The Czech Republic – Germany – Poland tripoint lies at the confluence between the Neisse river and the Ullersforfer Creek in the centre of the Neisse. The bordering towns are Hrádek nad Nisou (Czech Republic), Zittau (Germany) and Bogatynia (Poland). The tripoint is marked by individual grand border markers in each country plus additional monuments and flags. I parked the car near the Porajów-Zittau border crossing and walked along the Neisse on the German side.
My route starts at Germany- Poland border crossing (A), visits the tripoint (B) and continues south across the Czech – German border (with customs controls in 2006) before walking around the Czech lake (C) and heading north returning to the tripoint. A quick jump across the dry Ullersforfer Creek into Poland (D) and then north back to the border crossing, passing closed bridges across the Neisse (E) which I had also visited from the German side earlier.
From Czech Republic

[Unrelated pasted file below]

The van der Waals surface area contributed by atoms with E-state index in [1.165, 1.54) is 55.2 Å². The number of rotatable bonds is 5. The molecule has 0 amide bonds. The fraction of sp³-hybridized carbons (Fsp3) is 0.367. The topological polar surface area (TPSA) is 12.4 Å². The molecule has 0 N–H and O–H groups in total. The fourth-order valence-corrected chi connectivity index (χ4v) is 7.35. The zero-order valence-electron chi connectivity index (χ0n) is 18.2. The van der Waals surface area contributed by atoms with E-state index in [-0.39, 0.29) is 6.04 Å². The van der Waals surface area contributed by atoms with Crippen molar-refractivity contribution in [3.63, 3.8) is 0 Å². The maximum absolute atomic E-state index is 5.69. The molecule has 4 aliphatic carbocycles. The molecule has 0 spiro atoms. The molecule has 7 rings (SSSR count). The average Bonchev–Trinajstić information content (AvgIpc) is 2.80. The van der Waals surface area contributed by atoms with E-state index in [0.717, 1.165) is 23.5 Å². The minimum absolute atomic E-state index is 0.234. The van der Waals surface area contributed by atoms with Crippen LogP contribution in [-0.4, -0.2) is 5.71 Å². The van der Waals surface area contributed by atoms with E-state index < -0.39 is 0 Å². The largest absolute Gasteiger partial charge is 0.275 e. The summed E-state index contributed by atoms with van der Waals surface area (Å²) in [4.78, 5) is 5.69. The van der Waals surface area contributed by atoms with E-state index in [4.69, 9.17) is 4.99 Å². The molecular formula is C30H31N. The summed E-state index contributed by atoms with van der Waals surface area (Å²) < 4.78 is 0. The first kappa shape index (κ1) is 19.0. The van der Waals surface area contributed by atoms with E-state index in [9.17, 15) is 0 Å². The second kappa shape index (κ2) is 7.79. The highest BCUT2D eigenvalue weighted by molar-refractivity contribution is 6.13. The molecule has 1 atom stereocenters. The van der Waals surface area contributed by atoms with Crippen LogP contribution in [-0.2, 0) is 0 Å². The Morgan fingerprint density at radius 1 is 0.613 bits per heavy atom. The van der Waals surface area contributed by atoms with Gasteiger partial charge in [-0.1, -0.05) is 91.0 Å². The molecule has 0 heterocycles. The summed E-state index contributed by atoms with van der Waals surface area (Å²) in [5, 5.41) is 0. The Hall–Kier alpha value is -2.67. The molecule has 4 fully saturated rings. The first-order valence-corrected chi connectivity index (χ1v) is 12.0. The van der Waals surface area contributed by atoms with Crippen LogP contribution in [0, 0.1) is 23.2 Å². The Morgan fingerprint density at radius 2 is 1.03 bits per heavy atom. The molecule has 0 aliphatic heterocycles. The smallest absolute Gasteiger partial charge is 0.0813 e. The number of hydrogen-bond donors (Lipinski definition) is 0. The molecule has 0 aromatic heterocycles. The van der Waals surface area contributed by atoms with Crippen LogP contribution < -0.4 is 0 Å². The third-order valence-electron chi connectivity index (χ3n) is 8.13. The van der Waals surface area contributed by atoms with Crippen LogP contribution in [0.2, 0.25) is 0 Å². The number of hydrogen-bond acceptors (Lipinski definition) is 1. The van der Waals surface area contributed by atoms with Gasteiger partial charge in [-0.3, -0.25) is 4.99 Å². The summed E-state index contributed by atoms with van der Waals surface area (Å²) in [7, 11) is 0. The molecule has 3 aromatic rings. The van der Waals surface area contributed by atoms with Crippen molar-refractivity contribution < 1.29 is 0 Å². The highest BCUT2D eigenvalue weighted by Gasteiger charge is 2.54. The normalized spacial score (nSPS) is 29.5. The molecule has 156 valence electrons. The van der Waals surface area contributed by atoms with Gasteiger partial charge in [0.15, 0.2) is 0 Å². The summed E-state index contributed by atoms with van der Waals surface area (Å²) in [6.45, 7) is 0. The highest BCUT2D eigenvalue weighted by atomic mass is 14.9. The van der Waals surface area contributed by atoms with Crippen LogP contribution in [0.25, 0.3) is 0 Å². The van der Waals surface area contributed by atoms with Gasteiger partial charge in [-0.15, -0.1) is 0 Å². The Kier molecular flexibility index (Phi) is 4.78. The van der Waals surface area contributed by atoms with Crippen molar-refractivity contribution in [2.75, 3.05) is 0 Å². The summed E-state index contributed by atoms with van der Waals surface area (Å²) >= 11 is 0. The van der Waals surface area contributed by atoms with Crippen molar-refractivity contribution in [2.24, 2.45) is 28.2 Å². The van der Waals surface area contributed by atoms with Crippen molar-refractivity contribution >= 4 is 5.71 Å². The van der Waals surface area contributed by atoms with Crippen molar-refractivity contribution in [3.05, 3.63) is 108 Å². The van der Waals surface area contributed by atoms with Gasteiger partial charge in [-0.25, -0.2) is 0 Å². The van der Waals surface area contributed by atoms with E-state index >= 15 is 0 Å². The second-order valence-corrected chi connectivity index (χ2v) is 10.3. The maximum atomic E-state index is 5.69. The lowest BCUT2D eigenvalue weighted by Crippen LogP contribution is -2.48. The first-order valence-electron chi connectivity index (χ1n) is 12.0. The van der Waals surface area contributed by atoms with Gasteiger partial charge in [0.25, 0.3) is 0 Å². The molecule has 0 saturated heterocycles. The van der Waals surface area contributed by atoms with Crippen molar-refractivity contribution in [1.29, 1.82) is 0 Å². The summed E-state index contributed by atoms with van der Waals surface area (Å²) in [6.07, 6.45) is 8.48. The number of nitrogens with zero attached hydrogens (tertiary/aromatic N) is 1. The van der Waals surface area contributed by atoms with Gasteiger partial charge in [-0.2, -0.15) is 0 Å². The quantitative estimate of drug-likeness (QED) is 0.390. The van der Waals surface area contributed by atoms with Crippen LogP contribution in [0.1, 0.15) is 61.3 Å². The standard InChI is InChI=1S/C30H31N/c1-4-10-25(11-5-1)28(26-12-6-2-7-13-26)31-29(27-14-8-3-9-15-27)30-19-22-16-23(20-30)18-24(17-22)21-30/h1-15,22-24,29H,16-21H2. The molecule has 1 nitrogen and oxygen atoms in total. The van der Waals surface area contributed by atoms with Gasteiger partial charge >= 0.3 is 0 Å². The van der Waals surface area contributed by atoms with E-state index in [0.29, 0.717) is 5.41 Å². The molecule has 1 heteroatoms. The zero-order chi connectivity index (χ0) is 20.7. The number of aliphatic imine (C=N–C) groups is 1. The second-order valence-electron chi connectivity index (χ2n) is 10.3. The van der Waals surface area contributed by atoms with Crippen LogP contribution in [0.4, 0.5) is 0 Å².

Czech – Germany Border Crossing
Walking past the tripoint south along the cycle path leads to a border crossing where the border moves west away from the Neisse. Following this a little further there was Czech restoration works occurring just south of the border as we crossed the bridge to begin the loop north back to the tripoint.
Border markers PL/DE # 1 -3
Closed bridges across the Neisse River
As we walked north along the Neisse towards the border crossing we passed a number of closed bridges. Some have been reopened to pedestrians whilst others (in these pictures) have been demolished.
Proposals for new Tripoint Monument
The most recent proposal is from the Polish engineering company PBW (Wroclaw), has a cable stay design with pedestrian and bike paths from each country. The suspension and all steel cables are painted white, the railings are made of stainless steel. The pylons and the center platform could be lit with LED lights. According to current calculations, the bridge would cost 2.9 to 3.3 million Euros.
In October 2018 preliminary funding approval had been made by the Zittau authorities subject to Czech and Polish approval and EU funding. That said there have been several false dawns before, here is hoping.
Personally, the Polish option is my favorite. What do you think? Comments below.
Date of Visit: 10.08.2006